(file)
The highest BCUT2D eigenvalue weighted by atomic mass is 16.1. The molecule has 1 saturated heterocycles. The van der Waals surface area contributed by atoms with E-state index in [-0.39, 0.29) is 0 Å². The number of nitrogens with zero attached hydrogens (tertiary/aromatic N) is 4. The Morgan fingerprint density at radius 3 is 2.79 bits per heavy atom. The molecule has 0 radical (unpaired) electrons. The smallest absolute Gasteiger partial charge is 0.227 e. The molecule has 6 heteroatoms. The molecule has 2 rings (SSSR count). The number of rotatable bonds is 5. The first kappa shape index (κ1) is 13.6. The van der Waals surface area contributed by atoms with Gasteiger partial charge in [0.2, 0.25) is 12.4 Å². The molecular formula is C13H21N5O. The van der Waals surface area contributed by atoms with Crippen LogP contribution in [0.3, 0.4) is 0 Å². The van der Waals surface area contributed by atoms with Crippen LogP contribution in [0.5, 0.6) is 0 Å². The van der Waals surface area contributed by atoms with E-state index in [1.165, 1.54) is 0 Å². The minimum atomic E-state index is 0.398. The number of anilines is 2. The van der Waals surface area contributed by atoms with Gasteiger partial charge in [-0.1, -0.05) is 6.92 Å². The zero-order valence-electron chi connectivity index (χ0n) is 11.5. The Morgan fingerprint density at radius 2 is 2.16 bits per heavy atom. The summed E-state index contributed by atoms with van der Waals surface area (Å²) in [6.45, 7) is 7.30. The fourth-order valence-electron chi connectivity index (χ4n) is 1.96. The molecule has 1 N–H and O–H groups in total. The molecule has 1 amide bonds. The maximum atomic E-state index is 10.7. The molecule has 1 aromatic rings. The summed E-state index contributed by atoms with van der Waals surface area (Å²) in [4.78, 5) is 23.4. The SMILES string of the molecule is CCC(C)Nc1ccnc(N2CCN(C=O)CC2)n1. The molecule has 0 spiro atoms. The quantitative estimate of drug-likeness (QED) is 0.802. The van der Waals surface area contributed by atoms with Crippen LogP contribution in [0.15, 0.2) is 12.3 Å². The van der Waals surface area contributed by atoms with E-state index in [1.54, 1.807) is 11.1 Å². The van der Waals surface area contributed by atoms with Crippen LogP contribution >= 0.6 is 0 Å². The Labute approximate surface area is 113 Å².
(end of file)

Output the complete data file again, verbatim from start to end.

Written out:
The highest BCUT2D eigenvalue weighted by atomic mass is 16.1. The molecule has 1 saturated heterocycles. The van der Waals surface area contributed by atoms with E-state index in [-0.39, 0.29) is 0 Å². The number of nitrogens with zero attached hydrogens (tertiary/aromatic N) is 4. The Morgan fingerprint density at radius 3 is 2.79 bits per heavy atom. The molecule has 0 radical (unpaired) electrons. The smallest absolute Gasteiger partial charge is 0.227 e. The molecule has 6 heteroatoms. The molecule has 2 rings (SSSR count). The number of rotatable bonds is 5. The first kappa shape index (κ1) is 13.6. The van der Waals surface area contributed by atoms with Gasteiger partial charge in [0.2, 0.25) is 12.4 Å². The molecular formula is C13H21N5O. The van der Waals surface area contributed by atoms with Crippen LogP contribution in [0.3, 0.4) is 0 Å². The van der Waals surface area contributed by atoms with Crippen LogP contribution in [0.5, 0.6) is 0 Å². The van der Waals surface area contributed by atoms with E-state index in [1.165, 1.54) is 0 Å². The minimum atomic E-state index is 0.398. The number of anilines is 2. The van der Waals surface area contributed by atoms with Gasteiger partial charge in [-0.1, -0.05) is 6.92 Å². The zero-order valence-electron chi connectivity index (χ0n) is 11.5. The Morgan fingerprint density at radius 2 is 2.16 bits per heavy atom. The summed E-state index contributed by atoms with van der Waals surface area (Å²) in [6.45, 7) is 7.30. The fourth-order valence-electron chi connectivity index (χ4n) is 1.96. The molecule has 1 N–H and O–H groups in total. The molecule has 1 amide bonds. The maximum atomic E-state index is 10.7. The molecule has 1 aromatic rings. The summed E-state index contributed by atoms with van der Waals surface area (Å²) in [4.78, 5) is 23.4. The SMILES string of the molecule is CCC(C)Nc1ccnc(N2CCN(C=O)CC2)n1. The molecule has 0 spiro atoms. The quantitative estimate of drug-likeness (QED) is 0.802. The van der Waals surface area contributed by atoms with Crippen LogP contribution in [0.15, 0.2) is 12.3 Å². The van der Waals surface area contributed by atoms with E-state index in [1.54, 1.807) is 11.1 Å². The van der Waals surface area contributed by atoms with Crippen LogP contribution >= 0.6 is 0 Å². The Labute approximate surface area is 113 Å².